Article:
"All right, I admit it. Radio Goldman is stone-cold dead."Herman Goldman stood like an iron spike driven into the rutted blacktop that had once been Route 169 heading north to Blue Earth -- technically still was, Cal Griffin reflected, although no car had driven it in the nearly half year since the Change. No car could have, since cars ran nowhere on the face of the earth as far as anyone knew, as any of them had heard.Horses, though, were a hot commodity again; and Cal and his friends had been hard-pressed to retain Sooner, Koshka and their other steeds from the depredations of roving smash-and-grab gangs that had lain in wait at numerous rest stops and Kodak moments along the way. "Horse thief" was no longer a quaint term out of a Western -- it was a job description.And we've got the scars to prove it.You can't go through life without making enemies, his father had told him when Cal was barely four. That was just before Dad's first abandonment of the family, cutting out for the territories, the apogee and perigees of a roving life that had made enemies of his own family.Now I'm the rootless one, Cal thought, and his collection of scars both physical and emotional, formed the road map of his travels."Maybe you need new batteries," Colleen said, jolting Cal from his reverie.Goldie glowered at her, stuck out his tongue. There were no radios, of course, and batteries didn't do shit. They were both speaking metaphorically, baiting each other as they tended to do when most frustrated. When it grew too barbed, veering into real venom, Cal would step in as he always did, smoothing their rough edges, reminding them of what held them together, of what bound them on this road. He was their moderator, their governing influence, and he knew well why they thought of him as their leader, despite how reluctant he had once been to accept that role.Goldie tilted his head quizzically, as if listening for a distant, staticky station, and Cal realized that "radio" wasn't just a metaphorical term, after all. Goldie had been their crystal set even before the Change, catching the twisted music and voices on the winds of the Source, coaxing and wheedling and beguiling them on the daunting path that had begun that sweltering day in Manhattan when Cal had saved Goldie from being pulverized by a truck on Fifth Avenue -- and Goldie had tried (unsuccessfully, of course) to warn him of the coming Storm.Since Chicago, Goldie had led them by fits and starts through the blasted terrain of western Illinois and Wisconsin, past Rockford and Beloit, skirting the horror of Madison, where cholera and a newborn smallpox raged. In general, the most populous areas were hardest hit, and best avoided.On the outskirts of Sauk City, by the banks of the Wisconsin, Goldie had found a cliff face with a faded petroglyph that he'd been able to coax into opening a portal that emptied onto the Effigy Mounds in Iowa. It had been murder getting the horses throughthey grew frenzied at the prickling feeling of being transported-but it had saved several hundred miles of rough traveling.They had continued west, drawn by the elusive call of the Source. Until now.Goldie shook his head. "Nada. K-Source is not on the air which certainly does not mean it's not still out there, doing it's nasty best.""Great," Colleen enthused. "So we're stuck in this beauty spot."The afternoon light had turned long, the shadow of a bleached FOOD GAS LODGING sign stretching out toward the horizon, browned prairie grasses tossing in the frigid wind. Route 169 opened ahead like a...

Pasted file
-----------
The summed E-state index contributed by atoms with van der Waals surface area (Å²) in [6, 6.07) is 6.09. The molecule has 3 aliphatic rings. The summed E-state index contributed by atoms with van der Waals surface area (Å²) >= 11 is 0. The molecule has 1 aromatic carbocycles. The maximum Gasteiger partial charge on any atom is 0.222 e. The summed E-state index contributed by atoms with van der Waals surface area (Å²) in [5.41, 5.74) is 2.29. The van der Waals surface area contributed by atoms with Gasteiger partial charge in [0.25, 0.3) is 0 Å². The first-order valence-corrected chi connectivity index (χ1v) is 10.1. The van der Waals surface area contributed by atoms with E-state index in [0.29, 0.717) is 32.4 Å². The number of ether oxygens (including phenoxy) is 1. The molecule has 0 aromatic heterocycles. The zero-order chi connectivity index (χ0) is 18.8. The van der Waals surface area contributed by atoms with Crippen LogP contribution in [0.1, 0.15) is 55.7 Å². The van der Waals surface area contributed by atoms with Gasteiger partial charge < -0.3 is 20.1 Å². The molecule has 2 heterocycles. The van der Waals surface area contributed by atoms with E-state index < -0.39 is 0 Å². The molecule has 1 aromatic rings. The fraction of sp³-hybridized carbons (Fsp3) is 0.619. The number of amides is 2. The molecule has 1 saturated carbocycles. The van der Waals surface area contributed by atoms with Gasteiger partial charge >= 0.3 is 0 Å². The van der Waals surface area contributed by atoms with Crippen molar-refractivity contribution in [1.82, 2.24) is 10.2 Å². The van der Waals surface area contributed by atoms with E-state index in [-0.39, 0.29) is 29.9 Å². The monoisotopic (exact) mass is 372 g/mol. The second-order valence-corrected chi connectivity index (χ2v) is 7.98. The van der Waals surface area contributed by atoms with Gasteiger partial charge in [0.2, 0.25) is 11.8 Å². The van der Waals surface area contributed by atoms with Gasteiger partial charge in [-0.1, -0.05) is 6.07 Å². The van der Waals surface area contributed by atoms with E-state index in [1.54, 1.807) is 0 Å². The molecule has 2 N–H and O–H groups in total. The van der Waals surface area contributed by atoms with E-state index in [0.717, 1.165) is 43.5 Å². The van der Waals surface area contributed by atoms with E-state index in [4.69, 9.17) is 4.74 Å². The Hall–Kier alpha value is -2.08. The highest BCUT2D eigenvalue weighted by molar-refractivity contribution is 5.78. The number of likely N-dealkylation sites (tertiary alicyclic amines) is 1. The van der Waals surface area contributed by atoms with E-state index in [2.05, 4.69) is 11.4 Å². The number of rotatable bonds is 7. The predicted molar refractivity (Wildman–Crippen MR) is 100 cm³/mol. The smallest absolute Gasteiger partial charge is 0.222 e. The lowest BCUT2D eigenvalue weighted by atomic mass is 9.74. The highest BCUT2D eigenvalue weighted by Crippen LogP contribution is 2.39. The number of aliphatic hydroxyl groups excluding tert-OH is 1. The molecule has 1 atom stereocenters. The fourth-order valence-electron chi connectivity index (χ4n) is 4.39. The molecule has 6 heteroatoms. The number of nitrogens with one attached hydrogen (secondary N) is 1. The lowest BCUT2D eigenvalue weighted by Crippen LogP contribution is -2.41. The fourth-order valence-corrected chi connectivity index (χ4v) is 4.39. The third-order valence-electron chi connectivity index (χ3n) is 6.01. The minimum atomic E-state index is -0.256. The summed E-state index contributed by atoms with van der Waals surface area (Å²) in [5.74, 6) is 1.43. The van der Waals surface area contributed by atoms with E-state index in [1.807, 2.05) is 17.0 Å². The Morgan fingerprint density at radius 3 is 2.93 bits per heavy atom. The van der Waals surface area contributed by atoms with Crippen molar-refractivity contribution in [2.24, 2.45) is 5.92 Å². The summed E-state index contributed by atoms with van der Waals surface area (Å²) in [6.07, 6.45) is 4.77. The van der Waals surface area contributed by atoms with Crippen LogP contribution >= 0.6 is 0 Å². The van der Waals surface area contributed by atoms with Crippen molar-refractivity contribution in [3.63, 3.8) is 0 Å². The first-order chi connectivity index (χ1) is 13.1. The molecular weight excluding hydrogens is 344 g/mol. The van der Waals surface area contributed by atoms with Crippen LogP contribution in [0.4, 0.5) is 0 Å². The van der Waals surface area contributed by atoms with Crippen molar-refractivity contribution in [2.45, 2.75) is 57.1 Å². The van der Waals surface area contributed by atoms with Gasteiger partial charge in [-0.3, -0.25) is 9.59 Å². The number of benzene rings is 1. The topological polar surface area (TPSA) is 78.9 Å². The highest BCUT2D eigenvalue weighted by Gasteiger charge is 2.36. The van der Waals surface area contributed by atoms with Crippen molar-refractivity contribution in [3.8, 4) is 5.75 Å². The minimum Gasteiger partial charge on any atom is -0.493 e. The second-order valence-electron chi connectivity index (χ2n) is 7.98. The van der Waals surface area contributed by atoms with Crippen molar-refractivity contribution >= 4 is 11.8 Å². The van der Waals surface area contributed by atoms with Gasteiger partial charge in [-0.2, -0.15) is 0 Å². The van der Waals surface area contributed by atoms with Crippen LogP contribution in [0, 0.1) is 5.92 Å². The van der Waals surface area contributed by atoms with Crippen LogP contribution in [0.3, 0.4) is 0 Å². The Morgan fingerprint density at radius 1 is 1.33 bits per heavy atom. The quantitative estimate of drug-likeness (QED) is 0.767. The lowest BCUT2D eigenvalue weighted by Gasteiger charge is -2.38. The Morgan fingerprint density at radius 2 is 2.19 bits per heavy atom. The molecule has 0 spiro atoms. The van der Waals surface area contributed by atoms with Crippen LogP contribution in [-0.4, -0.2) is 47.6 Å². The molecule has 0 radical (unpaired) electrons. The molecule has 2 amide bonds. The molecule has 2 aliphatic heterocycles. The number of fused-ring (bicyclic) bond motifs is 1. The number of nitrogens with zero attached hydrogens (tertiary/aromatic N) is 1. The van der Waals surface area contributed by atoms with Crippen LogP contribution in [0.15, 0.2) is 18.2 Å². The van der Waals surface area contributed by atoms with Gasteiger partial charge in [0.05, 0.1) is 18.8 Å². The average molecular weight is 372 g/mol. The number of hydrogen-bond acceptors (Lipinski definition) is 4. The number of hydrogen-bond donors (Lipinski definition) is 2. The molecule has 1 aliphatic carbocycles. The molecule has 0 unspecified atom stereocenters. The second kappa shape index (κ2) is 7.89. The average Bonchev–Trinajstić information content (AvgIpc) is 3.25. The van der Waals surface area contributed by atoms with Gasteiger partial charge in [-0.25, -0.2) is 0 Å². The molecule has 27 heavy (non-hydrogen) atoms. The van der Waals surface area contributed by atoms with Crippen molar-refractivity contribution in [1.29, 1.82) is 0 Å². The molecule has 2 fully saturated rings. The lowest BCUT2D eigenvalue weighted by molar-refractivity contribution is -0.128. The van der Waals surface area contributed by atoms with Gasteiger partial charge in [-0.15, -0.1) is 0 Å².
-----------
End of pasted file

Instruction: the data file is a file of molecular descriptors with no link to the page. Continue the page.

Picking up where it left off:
Marc Scott Zicree (Author)
Marc Scott Zicree has created classic episodes of "Star Trek-The Next Generation," "Deep Space Nine," "Babylon Five," "Sliders" and many more. He has appeared as a media expert on hundreds of radio and TV shows and is the author of the bestselling Twilight Zone Companion. He lives in West Hollywood with his wonderful wife, vile little dog, and affable big dog.Visit www.AuthorTracker.com for exclusive information on your favorite HarperCollins author.
Robert Charles Wilson (Author)
ROBERT CHARLES WILSON is the New York Times Notable author of The Chronoliths and the winner of the Philip K. Dick and Aurora awards. A finalist for the Hugo, Nebula, and World Fantasy awards, he lives in Toronto, Canada.Visit www.AuthorTracker.com for exclusive information on your favorite HarperCollins author.